Sensors/Data Acquisition

Sound-Off: Can Executives Make or Break Your Cybersecurity Program?

In a live presentation last week, Michael G. Morgan revealed what distinguishes a good cybersecurity program from a bad one: support from the top.
Posted in: News, Automotive, Data Acquisition, Sensors
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New Products: November 2017 Photonics & Imaging Insider

Laser Confocal Scanning Microscope

The new Olympus (Waltham, MA) LEXT® OLS5000 3D laser confocal scanning microscope delivers precise imaging in a fast, easy-to-use system for research and development and quality control inspection. 4K scanning technology and optics designed specifically for the OLS5000 microscope enable the detection of near-perpendicular features and small steps at close to nano-scale. The system acquires data four times faster and improves the user experience with intuitive software designed to automate many common settings. An expansion frame and a dedicated, long working distance (LWD) lens perform precise measurements on samples up to 210 mm in height and concavities up to 25 mm deep — even those with uneven surface cracks.

Click here to learn more.

Posted in: Cameras, Displays/Monitors/HMIs, Imaging, Machine Vision, Visualization Software, Sensors, Software
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Prototype Shows How Tiny Photodetectors Can Double Their Efficiency

Physicists at the University of California, Riverside have developed a photodetector by combining two distinct inorganic materials and producing quantum mechanical processes that could revolutionize the way solar energy is collected.

Posted in: INSIDER, Materials, Optics, Photonics, Detectors, Sensors
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Technique Produces Wearable Gas Sensors

A transfer technique could allow high-performance gallium nitride gas sensors to be grown on sapphire substrates and then transferred to metallic or flexible polymer support materials. The process doubles their sensitivity to nitrogen dioxide gas, and boosts response time by a factor of six.

Posted in: INSIDER, Sensors
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Soft Sensor Material Enables Tactile Technology

iSoft, a new type of soft and stretchable sensor, is capable of sensing in real time, and can perform “multimodal” sensing of stimuli such as continuous contact and stretching in all directions. It does not require wiring or electronics within the material.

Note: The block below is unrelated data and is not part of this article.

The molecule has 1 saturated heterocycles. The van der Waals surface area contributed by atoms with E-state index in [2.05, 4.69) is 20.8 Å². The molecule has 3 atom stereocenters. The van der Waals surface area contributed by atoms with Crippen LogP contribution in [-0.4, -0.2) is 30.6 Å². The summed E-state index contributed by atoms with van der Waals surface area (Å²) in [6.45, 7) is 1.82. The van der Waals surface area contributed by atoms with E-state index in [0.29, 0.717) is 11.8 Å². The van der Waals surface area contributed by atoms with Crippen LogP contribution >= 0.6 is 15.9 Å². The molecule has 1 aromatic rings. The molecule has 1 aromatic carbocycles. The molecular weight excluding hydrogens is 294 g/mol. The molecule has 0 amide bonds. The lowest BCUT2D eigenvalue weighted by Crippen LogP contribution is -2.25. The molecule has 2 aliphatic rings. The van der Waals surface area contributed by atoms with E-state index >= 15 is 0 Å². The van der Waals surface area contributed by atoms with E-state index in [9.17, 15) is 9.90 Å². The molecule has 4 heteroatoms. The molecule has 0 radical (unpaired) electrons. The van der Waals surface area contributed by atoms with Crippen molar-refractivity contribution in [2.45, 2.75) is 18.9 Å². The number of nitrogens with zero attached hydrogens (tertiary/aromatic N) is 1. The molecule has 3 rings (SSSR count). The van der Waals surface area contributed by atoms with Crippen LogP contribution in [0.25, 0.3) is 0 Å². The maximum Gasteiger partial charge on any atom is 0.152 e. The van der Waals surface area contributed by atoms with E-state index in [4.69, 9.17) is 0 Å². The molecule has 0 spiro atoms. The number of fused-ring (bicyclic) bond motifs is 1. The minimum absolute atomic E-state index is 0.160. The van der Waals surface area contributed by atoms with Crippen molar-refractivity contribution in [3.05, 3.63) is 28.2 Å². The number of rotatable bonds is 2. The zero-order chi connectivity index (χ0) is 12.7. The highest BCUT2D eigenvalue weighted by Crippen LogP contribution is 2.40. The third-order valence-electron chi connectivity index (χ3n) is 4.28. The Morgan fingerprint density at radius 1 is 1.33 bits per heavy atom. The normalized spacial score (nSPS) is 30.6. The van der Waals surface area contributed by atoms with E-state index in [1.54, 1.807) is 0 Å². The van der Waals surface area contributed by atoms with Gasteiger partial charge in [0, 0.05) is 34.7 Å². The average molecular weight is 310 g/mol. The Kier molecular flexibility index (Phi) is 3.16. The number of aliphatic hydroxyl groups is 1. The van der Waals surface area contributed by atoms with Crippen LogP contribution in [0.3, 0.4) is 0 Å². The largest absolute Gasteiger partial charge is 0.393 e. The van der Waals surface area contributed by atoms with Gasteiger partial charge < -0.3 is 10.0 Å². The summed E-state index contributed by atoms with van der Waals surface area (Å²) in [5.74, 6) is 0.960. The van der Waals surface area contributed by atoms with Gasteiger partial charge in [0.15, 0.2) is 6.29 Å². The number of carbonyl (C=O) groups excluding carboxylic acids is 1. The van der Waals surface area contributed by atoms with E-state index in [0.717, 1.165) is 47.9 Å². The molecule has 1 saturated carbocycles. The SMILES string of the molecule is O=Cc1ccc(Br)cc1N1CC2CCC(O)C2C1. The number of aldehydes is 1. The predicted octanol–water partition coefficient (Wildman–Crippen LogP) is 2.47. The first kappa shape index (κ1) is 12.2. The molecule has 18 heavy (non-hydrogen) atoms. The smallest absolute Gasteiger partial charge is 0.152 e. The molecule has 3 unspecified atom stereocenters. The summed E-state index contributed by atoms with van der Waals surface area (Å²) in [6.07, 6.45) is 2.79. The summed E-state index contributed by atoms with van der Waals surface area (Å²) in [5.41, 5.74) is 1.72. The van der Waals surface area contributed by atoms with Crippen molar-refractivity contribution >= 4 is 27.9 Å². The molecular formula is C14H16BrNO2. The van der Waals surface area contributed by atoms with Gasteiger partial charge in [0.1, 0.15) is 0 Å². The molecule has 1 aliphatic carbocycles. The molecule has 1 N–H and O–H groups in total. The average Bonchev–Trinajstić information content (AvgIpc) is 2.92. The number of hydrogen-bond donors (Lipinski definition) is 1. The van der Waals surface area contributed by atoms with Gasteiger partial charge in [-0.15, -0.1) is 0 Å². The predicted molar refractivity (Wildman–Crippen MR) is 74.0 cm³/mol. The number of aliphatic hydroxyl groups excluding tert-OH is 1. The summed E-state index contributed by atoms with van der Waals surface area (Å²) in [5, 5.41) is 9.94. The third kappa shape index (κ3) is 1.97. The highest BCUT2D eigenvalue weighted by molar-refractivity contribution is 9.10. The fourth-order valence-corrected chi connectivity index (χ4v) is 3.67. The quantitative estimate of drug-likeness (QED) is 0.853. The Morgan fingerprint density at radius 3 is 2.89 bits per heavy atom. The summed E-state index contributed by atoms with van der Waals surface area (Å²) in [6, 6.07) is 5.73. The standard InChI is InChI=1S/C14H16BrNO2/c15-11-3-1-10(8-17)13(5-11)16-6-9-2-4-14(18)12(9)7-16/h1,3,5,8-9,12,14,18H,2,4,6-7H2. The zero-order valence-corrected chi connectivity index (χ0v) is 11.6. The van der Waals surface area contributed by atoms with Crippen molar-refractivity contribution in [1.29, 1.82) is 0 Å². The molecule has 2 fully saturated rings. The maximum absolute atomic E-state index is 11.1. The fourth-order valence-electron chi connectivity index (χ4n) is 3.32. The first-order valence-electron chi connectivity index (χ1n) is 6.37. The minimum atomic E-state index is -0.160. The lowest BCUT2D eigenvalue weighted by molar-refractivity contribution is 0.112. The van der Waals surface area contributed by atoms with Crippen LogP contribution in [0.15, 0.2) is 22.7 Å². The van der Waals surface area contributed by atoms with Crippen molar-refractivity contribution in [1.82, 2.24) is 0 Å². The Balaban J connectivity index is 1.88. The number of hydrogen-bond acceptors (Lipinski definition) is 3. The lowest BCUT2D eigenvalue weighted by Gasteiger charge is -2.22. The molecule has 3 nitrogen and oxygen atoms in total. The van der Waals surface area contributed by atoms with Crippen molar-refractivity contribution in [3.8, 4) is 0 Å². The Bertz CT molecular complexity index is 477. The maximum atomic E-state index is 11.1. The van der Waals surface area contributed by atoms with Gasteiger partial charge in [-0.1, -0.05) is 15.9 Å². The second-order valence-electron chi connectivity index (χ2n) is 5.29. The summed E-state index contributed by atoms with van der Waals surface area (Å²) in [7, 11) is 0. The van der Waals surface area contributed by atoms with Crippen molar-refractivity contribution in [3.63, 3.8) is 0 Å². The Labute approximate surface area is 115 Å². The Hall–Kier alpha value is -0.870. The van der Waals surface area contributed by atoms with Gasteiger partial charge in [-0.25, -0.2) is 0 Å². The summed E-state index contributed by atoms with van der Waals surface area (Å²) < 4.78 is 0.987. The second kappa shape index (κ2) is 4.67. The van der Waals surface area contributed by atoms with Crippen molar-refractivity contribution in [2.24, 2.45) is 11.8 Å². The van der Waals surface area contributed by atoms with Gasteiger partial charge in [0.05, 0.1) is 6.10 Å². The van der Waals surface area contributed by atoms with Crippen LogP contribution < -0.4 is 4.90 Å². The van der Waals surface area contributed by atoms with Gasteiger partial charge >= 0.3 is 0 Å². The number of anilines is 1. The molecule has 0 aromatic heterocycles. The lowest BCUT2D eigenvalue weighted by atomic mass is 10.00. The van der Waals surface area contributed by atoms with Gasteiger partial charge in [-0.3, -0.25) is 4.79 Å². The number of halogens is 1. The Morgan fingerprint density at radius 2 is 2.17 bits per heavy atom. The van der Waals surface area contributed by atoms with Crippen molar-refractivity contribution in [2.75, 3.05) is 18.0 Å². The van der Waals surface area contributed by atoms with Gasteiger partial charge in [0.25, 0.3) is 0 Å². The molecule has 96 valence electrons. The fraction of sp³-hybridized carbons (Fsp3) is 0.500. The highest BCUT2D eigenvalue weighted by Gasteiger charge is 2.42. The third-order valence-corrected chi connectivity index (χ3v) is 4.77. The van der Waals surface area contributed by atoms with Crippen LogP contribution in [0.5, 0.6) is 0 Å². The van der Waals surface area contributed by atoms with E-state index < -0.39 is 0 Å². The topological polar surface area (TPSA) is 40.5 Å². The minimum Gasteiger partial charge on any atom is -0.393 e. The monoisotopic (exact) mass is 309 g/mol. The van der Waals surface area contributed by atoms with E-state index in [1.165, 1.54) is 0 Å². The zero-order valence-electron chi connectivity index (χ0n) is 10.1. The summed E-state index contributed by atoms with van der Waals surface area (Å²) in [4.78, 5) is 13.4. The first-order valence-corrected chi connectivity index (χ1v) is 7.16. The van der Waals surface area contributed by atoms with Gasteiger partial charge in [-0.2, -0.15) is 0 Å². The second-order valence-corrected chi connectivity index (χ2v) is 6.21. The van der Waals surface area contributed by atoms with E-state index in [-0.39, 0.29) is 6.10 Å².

Posted in: INSIDER, Materials, Sensors
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Electric ‘Smart’ Paper Picks Up on Pipe Leaks

Although spills inside a lab can often spell trouble, a University of Washington scientist found a way to turn an accidentally doused conductive material into an inventive new sensor. The lab mishap led to a “smart” paper that conducts electricity and provides wireless detection of water pipe leaks.

Posted in: News, Composites, Materials, Data Acquisition, Detectors, Sensors
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Future Smartwatches Could Sense Hand Movement Using Ultrasound imaging

New research has shown future wearable devices, such as smartwatches, could use ultrasound imaging to sense hand gestures. The research team is led by Professor Mike Fraser, Asier Marzo, and Jess McIntosh from the Bristol Interaction Group at the University of Bristol in the U.K., together with University Hospitals Bristol NHS Foundation Trust.

Posted in: News, Imaging, Imaging, Sensors
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Specialized Sensors Perform in Extreme Environments

Demand for sensors that can operate in extreme conditions is increasing, in response to an overall industry trend toward additional product performance testing and monitoring. It takes an extremely durable design to make reliable measurements in extreme conditions, which may include high or cryogenic temperatures, aggressive chemicals, high pressures, or high radiation. The article reviews the distinct advantages and disadvantages of sensor technologies used to measure position or displacement in these difficult environments.

Posted in: White Papers, Sensors
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Trick or Treat: Spooky Space Sounds from NASA, and 8 Techs that Creep and Crawl

Getting into the Halloween spirit, NASA released a collection of the spookiest sounds ever recorded by the agency's spacecraft instruments. Captured radio emissions reveal whistling helium, howling planets, and other mysterious noises from the depths of space.

Posted in: News, Aeronautics, Aerospace, Robotics, Data Acquisition, Detectors, Sensors
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Sound-Off: How Do Automotive OEMs Detect Volatile Organic Compounds (VOCs)?

A technique known as Selected Ion Flow Tube Mass Spectrometry (SIFT-MS) instantly analyzes air down to part-per-trillion (ppt) concentrations. The SIFT-MS technology can be used to test vehicles for emissions and volatile organic compounds, including irritants, toxins, and odors.

Posted in: News, Automotive, Detectors, Sensors
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